It’s a start, but it’s not enough.
Columbia Shuswap Regional District directors welcomed representatives from Tolko Industries Ltd. and the Ministry of Forests, Lands and Resource Operations to the Sept. 21 board meeting in Salmon Arm, but asked for increased and more detailed consultation on proposed cutblocks.
Michael Bragg, Tolko woodlands manager, and Tom Hoffman, manager of external and stakeholder relations attended the board meeting in order to explain who they are and how their forest planning process works.
Hoffman also assured directors that Tolko has heard complaints that forest companies do not communicate with the public.
“We’re trying to rectify this,” he said. “This is just a start, we’re willing to come back.”
Several members of the Swansea Point Community Association sat in the gallery, listening to Bragg say proposed blocks for their area and Silver Creek are long-term plans for the next 20 years.
“They may or may not get off the ground,” he said, pointing out professionals are currently collecting data, part of a long process that is likely to run into spring or summer. “We hope to have a professional opinion by end of summer 2018 and come back here in late 2018 or early 2019.”
“We are still in the planning process in these areas,” added Hoffman. “Further to that, this is not an overnight delivery model; it’s always done in full communication with the public and then approved by FLNRO.”
He said the province has not issued timer harvest cutting permits in Silver Creek or Swansea Point and Tolko is fully aware of needing professionals to help build the plans to harvest responsibly.
CSRD Area E rural Sicamous director and board chair Rhona Martin explained that many people in Swansea Point are suffering from PTSD due to major debris flow and flooding events in the recent past.
Area D director Rene Talbot complained forest companies no longer hold public meetings where residents could learn of plans firsthand and ask questions regarding their concerns.
But Ministry of FLNRO regional executive director Ray Crampton pointed out open houses were almost always unsuccessful.
“We’d get the six same people every time and the box of stale doughnuts,” he said. “If we know communities have an interest in a conversation, we’ll come out, but it’s a two-way street. If we’re willing to come out, we need people to come out too.”
But Martin countered by saying people are using the land more in terms of increased tourism, including snowmobiling, and are more engaged in what is happening on the land.
“I do encourage you to please connect with local communities,” she said.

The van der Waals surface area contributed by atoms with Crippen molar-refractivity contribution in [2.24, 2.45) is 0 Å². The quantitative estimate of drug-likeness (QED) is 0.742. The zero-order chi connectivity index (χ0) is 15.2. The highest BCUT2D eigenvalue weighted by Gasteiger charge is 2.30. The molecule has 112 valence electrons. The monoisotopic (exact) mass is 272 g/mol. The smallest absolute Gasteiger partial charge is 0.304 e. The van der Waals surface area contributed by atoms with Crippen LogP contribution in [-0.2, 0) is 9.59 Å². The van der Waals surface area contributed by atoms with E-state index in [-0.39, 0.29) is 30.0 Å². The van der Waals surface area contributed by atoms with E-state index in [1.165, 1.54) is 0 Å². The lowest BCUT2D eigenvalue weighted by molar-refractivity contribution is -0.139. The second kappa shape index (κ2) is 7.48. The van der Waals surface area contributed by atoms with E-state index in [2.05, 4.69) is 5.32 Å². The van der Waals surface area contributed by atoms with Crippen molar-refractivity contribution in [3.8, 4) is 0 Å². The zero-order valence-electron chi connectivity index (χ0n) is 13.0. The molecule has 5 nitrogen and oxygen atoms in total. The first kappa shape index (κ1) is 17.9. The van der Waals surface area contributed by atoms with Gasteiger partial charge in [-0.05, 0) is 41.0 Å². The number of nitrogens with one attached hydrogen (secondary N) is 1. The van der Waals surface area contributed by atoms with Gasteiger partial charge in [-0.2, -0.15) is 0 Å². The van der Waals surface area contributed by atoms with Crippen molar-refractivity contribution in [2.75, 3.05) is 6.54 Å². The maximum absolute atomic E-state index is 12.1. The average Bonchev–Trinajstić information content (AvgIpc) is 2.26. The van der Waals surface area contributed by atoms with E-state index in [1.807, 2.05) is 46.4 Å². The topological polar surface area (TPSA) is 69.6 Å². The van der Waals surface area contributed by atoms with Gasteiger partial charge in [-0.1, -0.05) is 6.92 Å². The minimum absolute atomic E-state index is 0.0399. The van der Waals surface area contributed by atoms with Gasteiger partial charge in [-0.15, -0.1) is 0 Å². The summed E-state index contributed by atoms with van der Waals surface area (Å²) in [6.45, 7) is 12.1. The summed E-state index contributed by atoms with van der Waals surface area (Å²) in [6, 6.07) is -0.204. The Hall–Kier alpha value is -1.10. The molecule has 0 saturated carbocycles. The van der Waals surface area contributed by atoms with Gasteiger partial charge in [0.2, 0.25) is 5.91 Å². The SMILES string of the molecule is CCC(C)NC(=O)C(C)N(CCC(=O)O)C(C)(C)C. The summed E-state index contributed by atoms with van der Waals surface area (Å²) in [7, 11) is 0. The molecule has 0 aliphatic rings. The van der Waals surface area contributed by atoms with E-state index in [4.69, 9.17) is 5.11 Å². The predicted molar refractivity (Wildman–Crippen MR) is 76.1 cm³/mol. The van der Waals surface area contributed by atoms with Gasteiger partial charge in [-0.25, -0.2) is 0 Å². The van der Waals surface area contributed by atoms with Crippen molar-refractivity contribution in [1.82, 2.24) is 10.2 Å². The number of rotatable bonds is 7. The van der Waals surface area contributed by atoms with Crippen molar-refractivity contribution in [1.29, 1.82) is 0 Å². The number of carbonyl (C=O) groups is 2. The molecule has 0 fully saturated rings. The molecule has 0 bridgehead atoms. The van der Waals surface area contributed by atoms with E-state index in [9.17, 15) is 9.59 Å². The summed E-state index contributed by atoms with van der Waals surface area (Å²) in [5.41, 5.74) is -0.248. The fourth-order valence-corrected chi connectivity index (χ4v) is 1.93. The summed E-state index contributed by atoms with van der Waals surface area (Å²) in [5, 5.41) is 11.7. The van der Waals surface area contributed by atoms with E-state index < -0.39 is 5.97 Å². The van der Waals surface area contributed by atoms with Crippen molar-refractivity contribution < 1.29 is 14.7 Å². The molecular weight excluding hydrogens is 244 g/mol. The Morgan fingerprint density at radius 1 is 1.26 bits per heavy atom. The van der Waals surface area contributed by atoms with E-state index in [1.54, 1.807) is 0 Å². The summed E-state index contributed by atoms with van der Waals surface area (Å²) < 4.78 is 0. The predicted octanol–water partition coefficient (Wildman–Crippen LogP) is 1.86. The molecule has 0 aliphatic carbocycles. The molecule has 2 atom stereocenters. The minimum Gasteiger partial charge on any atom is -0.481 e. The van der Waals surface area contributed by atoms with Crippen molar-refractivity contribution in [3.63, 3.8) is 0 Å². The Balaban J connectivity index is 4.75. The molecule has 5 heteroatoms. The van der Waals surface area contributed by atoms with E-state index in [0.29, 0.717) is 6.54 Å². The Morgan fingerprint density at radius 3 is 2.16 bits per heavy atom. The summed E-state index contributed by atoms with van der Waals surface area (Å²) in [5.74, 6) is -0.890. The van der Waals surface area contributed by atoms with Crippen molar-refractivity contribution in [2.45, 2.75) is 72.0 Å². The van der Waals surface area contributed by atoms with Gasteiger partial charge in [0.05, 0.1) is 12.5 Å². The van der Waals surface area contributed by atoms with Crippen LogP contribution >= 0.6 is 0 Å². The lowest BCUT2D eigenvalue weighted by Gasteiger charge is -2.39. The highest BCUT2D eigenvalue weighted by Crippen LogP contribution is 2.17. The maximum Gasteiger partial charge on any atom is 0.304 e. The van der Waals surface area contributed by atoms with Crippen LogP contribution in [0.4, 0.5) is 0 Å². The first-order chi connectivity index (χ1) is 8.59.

The three members of the delegation acknowledged that the maps that are sent to residents outlining cutblock areas are inadequate.
“It’s a green blob with numbers but nothing I can identify about where they’re gonna log so I have to get hold of CSRD planning and ask ‘can you find out where this is?” said Talbot.
CSRD planner Jan Thingsted told the company reps why he believes there has been much anxiety and anger among Swansea Point residents, based on referral letter they received.
“It made no mention of the forest planning process, so people thought it was a done deal,” he said, pointing out much of the concern could have been avoided if there had been an indication it was preliminary and that there would be hydrological studies and more. “Staff here were inundated with emails that took a lot of our time. I’m glad to hear you want to work with local government.”
Salmon Arm director Chad Eliason told Tolko reps that smaller communities are often left out of the information loop.
”People feel once certifications happen, it’s the end of the consultation,” Eliason said, noting Salmon Arm council deals with the same issue. “We feel that we need more input. How are you going to make sure people will feel they’re getting consultation?”
Hoffman and Bragg acknowledged directors’ concern and Bragg suggested future meetings with staff and the board to improve communication.
“We want to participate; you’ve given us good information and now we have direction,” Bragg said. “We do recognize there is some other work required before we send letters. We send technical letters but we need to create one for land owners who aren’t in the business.”
Crampton added his reassurances by saying FLNRO works closely with forest companies to make sure submitted cutblock plans meet with legislated requirements, including those around First Nations, water and wildlife.